Aged care residents need to be able to express their end-of-life preferences and have them supported by the health professionals who care for them, the lead investigator of an end-of-life care study underway told Australian Ageing Agenda this week.
The Melbourne Ageing Research Collaboration (MARC) is investigating how well end-of-life care services are communicated to older people including aged care residents and their families during the last six months of life.
Aged care provider Mercy Health is among those collaborating on the Victorian-based project, which involves the auditing of health records of people aged over 75 who have died and interviews with older people and family members.
MARC project manager and research clinician Sue Williams said conversations about death were difficult, but they were necessary to improve the services received in residential care and to avoid frustration.
“Aged care residents need to ensure their preferences for end-of-life care are expressed and supported,” Ms Williams told Australian Ageing Agenda.
“Advanced care planning can improve the likelihood of end-of-life wishes and preferences being known and followed by health care staff. This can in turn improve residents and family satisfaction with end of life care services,” she said.
The study will also identify what care services were commonly used by participants in the last six months of life plus evaluate the amount of integration involved with the services and how the communication of information can be improved.
“There is a considerable variation in the quality of end-of-life care provided by Victorian aged care facilities and many people report experiences where services have been poorly integrated,” Ms Williams said.
Some of the biggest issues faced by aged care residents during the last six months of life are unnecessary transfers from residential facilities to hospital following an increased demand for palliative care.
“There needs to be improved skills and confidence of non-palliative care specialist staff in providing end-of-life care, particularly in aged care,” Ms Williams said.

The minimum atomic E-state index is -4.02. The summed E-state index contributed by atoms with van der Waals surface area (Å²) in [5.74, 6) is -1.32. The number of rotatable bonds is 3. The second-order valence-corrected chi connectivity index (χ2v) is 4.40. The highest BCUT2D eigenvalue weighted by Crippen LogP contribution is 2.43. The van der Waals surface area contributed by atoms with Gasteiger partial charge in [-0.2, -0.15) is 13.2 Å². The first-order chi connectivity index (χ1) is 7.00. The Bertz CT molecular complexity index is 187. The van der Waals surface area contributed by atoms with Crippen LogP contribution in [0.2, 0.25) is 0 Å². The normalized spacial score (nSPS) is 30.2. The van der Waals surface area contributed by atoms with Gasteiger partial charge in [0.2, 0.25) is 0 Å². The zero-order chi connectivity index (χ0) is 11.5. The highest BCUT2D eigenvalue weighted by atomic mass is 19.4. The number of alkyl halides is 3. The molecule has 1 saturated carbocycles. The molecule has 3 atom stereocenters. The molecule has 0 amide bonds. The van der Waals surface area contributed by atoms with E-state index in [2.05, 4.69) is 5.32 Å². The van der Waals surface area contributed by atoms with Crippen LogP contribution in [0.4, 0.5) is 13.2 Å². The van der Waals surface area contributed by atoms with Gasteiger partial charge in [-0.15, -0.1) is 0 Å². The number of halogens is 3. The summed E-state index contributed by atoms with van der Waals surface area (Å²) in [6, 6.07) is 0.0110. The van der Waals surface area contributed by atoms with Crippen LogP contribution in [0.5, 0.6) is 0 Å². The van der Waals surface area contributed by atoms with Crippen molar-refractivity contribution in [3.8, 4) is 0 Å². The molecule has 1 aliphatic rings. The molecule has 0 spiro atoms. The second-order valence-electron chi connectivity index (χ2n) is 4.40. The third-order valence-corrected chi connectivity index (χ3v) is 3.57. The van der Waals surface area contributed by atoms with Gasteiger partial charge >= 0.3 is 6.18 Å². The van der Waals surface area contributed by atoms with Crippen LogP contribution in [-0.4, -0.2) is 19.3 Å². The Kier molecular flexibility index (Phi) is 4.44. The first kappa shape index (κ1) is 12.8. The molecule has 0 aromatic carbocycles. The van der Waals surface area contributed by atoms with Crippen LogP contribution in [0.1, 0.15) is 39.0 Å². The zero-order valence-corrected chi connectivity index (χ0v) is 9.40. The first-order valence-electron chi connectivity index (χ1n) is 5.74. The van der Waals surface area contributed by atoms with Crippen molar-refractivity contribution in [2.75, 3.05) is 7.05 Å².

Residents are often led to believe that hospitals are the most appropriate setting for end-of-life services instead of care homes however is not always the case, she said.
“Palliative care should be considered a core business for aged care providers.”
Early discussion and referral to palliative care specialist services will enable flexibility and ensure older people can be cared for and die in their place of choice, Ms Williams said.
Up to 70 per cent of Australians want to die in their own homes, however only 14 per cent do. Around 32 people of people die in aged care facilities, but the majority die in hospitals (54 per cent).
Researchers are still recruiting older people and families to take part in this study. Information on how to become involved in the project is available here.
MARC is a partnership of 11 organisations led by the National Ageing Research Institute that aims to improve the health and wellbeing of older people.
NARI and Advance Care Planning Australia recently developed a resource to support aged care managers and senior staff to embed advance care planning within their organisations (read more here). The guide, which was launched earlier this month, is available here.
Other advance care planning resources for aged care and health sector workers and individuals are available on ACPA’s website here.
National Advance Care Planning Week, which runs until 22 April, aims to raise awareness about end of life care preferences.
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